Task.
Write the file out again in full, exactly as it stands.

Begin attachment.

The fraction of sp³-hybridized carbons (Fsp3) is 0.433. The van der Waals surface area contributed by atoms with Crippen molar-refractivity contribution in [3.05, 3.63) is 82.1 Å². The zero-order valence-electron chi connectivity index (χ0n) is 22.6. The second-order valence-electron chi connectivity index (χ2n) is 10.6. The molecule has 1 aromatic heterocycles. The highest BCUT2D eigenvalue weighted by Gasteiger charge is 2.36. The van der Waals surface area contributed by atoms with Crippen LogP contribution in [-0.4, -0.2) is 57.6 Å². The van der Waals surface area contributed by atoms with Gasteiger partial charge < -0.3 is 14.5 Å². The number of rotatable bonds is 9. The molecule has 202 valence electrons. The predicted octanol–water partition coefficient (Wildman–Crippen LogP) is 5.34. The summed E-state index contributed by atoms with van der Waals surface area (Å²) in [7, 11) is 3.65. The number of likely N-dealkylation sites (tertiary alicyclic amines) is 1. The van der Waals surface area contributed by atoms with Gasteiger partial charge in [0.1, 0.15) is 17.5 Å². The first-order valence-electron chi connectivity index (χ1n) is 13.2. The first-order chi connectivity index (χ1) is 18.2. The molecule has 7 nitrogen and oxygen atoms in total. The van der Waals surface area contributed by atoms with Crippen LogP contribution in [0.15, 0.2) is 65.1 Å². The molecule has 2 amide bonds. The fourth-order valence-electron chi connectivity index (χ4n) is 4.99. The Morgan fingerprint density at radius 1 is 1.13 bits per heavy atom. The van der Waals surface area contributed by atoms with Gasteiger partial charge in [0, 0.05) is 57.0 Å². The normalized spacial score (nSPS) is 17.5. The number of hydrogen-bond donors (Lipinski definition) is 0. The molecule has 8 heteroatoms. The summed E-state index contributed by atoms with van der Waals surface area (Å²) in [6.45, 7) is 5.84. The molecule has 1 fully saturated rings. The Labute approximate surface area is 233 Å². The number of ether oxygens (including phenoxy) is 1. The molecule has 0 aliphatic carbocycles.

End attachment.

The fraction of sp³-hybridized carbons (Fsp3) is 0.433. The van der Waals surface area contributed by atoms with Crippen molar-refractivity contribution in [3.05, 3.63) is 82.1 Å². The zero-order valence-electron chi connectivity index (χ0n) is 22.6. The second-order valence-electron chi connectivity index (χ2n) is 10.6. The molecule has 1 aromatic heterocycles. The highest BCUT2D eigenvalue weighted by Gasteiger charge is 2.36. The van der Waals surface area contributed by atoms with Crippen LogP contribution in [-0.4, -0.2) is 57.6 Å². The van der Waals surface area contributed by atoms with Gasteiger partial charge < -0.3 is 14.5 Å². The number of rotatable bonds is 9. The molecule has 202 valence electrons. The predicted octanol–water partition coefficient (Wildman–Crippen LogP) is 5.34. The summed E-state index contributed by atoms with van der Waals surface area (Å²) in [7, 11) is 3.65. The number of likely N-dealkylation sites (tertiary alicyclic amines) is 1. The van der Waals surface area contributed by atoms with Gasteiger partial charge in [0.1, 0.15) is 17.5 Å². The first-order valence-electron chi connectivity index (χ1n) is 13.2. The first-order chi connectivity index (χ1) is 18.2. The molecule has 7 nitrogen and oxygen atoms in total. The van der Waals surface area contributed by atoms with Crippen LogP contribution in [0.15, 0.2) is 65.1 Å². The molecule has 2 amide bonds. The fourth-order valence-electron chi connectivity index (χ4n) is 4.99. The Morgan fingerprint density at radius 1 is 1.13 bits per heavy atom. The van der Waals surface area contributed by atoms with Gasteiger partial charge in [0, 0.05) is 57.0 Å². The normalized spacial score (nSPS) is 17.5. The number of hydrogen-bond donors (Lipinski definition) is 0. The molecule has 8 heteroatoms. The summed E-state index contributed by atoms with van der Waals surface area (Å²) in [6.45, 7) is 5.84. The molecule has 1 fully saturated rings. The Labute approximate surface area is 233 Å². The number of ether oxygens (including phenoxy) is 1. The molecule has 0 aliphatic carbocycles.